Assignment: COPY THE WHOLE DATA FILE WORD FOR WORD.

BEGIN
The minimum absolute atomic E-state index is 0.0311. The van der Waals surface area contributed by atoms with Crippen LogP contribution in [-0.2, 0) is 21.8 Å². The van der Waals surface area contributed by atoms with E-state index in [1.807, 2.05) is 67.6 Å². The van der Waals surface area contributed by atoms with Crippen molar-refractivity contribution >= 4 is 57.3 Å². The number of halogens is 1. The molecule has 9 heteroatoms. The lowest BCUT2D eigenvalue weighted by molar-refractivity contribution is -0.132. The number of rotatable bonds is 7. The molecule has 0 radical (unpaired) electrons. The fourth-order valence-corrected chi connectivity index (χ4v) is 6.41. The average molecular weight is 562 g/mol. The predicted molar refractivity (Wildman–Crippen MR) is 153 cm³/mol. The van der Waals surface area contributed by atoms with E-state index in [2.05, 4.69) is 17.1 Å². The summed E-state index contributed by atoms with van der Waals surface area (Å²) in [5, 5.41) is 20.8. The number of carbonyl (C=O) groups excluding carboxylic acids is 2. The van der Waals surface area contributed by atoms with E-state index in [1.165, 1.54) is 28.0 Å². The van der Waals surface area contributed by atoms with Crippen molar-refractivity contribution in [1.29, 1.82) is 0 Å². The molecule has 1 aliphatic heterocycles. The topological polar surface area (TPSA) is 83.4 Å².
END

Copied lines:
The minimum absolute atomic E-state index is 0.0311. The van der Waals surface area contributed by atoms with Crippen LogP contribution in [-0.2, 0) is 21.8 Å². The van der Waals surface area contributed by atoms with E-state index in [1.807, 2.05) is 67.6 Å². The van der Waals surface area contributed by atoms with Crippen molar-refractivity contribution >= 4 is 57.3 Å². The number of halogens is 1. The molecule has 9 heteroatoms. The lowest BCUT2D eigenvalue weighted by molar-refractivity contribution is -0.132. The number of rotatable bonds is 7. The molecule has 0 radical (unpaired) electrons. The fourth-order valence-corrected chi connectivity index (χ4v) is 6.41. The average molecular weight is 562 g/mol. The predicted molar refractivity (Wildman–Crippen MR) is 153 cm³/mol. The van der Waals surface area contributed by atoms with E-state index in [2.05, 4.69) is 17.1 Å². The summed E-state index contributed by atoms with van der Waals surface area (Å²) in [5, 5.41) is 20.8. The number of carbonyl (C=O) groups excluding carboxylic acids is 2. The van der Waals surface area contributed by atoms with E-state index in [1.165, 1.54) is 28.0 Å². The van der Waals surface area contributed by atoms with Crippen molar-refractivity contribution in [1.29, 1.82) is 0 Å². The molecule has 1 aliphatic heterocycles. The topological polar surface area (TPSA) is 83.4 Å².